Parkinson’s disease signs as Michael J Fox gets BAFTA standing ovation

Michael J Fox at the Baftas after he first revealed he had Parkinson's disease in the 1990s
Michael J Fox first revealed he had Parkinson's disease in the 1990s. (Getty Images)

Michael J Fox made an unexpected appearance at the 2024 BAFTAs, bringing some at home viewers to 'tears'.

The actor, 62, presented the award for Best Film - ultimately won by Oppenheimer - with one social media user saying that they were in "floods of tears" while watching the Back to the Future actor.

Fox was diagnosed with Parkinson's disease in the 1990s, and rarely makes public appearances. A documentary about him, Still: A Michael J Fox Movie, was nominated for best documentary but lost to 20 Days In Mariupol.

"There's a reason why they say movies are magic because movies can change your day," he said as he presented the award. "It can change your outlook. Sometimes it can change your life."

According to the NHS, Parkinson's disease affects 128,000 people in England, and Parkinson's UK says it is the "fastest growing neurological condition in the world".

Fox's appearance comes months after new research found that an AI-powered eye scan could help to detect Parkinson's disease up to seven years before diagnosis, new research has found.

Researchers at University College Hospital and the Moorfields Eye Hospital used artificial intelligence to identify markers of Parkinson’s in eye scans.

It is the the largest study to date on retinal imaging in Parkinson’s disease, a neurodegenerative condition that affects 145,000 people in the UK.

In recent years this method has been used to detect other neurodegenerative conditions such as Alzheimer’s, multiple sclerosis and even schizophrenia.

"While we are not yet ready to predict whether an individual will develop Parkinson’s, we hope that this method could soon become a pre-screening tool for people at risk of disease," lead author Dr Siegfried Wagner said.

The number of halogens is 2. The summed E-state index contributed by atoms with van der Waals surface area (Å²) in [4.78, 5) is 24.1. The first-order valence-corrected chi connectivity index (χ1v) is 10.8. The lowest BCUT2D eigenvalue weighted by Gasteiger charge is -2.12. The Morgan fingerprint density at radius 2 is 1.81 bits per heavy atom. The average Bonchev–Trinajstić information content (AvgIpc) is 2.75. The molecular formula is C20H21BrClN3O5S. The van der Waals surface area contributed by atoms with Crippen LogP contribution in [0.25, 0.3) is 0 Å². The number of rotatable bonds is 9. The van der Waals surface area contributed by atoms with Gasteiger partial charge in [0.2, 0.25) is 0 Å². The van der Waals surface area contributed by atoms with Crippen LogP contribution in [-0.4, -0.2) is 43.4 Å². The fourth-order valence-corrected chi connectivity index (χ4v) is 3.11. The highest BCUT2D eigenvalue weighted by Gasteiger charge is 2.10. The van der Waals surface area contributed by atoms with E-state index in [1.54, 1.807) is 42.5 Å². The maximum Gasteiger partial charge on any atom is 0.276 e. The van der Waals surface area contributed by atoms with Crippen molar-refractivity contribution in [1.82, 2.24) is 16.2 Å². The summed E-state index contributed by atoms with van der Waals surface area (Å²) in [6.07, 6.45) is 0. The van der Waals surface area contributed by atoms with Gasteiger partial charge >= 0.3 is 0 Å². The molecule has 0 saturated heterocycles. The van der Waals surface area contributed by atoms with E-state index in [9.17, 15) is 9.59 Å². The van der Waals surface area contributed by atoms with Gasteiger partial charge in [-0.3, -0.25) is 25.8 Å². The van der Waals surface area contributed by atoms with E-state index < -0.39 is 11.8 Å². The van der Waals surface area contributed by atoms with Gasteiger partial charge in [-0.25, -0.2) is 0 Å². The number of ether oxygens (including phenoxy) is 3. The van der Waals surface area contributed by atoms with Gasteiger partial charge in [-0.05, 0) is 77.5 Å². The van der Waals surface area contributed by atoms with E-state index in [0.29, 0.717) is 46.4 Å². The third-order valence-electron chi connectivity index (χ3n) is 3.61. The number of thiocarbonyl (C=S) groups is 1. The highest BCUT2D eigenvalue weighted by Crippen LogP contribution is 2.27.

"Finding signs of a number of diseases before symptoms emerge means that, in the future, people could have the time to make lifestyle changes to prevent some conditions arising and clinicians could delay the onset and impact of life changing neurodegenerative disorders."

Michael J. Fox, who has Parkinson's disease. (Getty Images)
It took Michael J. Fox years to share he had Parkinson's disease publicly. (Getty Images)

This news comes after a previous study found that thinking that somebody is standing behind you when they’re not could be an early sign of Parkinson’s disease.

Experiencing a strong sensation that a person is behind you, when no one really is, is known as a ‘presence hallucination’.

Researchers at Ecole Polytechnique Fédérale de Lausanne (EPFL), Switzerland, warned these hallucinations appear in a third of Parkinson’s patients before the onset of trembling and other motor symptoms begin. Once the motor symptoms have started, hallucinations affect half of all patients.

Writing in Nature Mental Health, experts discovered patients recently diagnosed with the disease who experience the hallucinations are more likely to have a rapid cognitive decline.

The disease is traditionally defined as a movement disorder, with typical motor symptoms including resting tremor, rigidity and slow movements, but it also leads to a wide variety of non-motor symptoms.

Celebrities with Parkinson's disease

Fox shared the story behind his ongoing health battle with the condition in a Netflix documentary last year. He was first diagnosed with early onset Parkinson's in 1991.

Despite his acceptance of his diagnosis, he said honestly: "Parkinson’s is still kicking my ass. I won’t win at this. I will lose." But, he added, "There’s plenty to be gained in the loss."

Other celebrities who have spoken about living with Parkinson's disease include Jeremy Paxman, Ozzy Osbourne and Billy Connolly.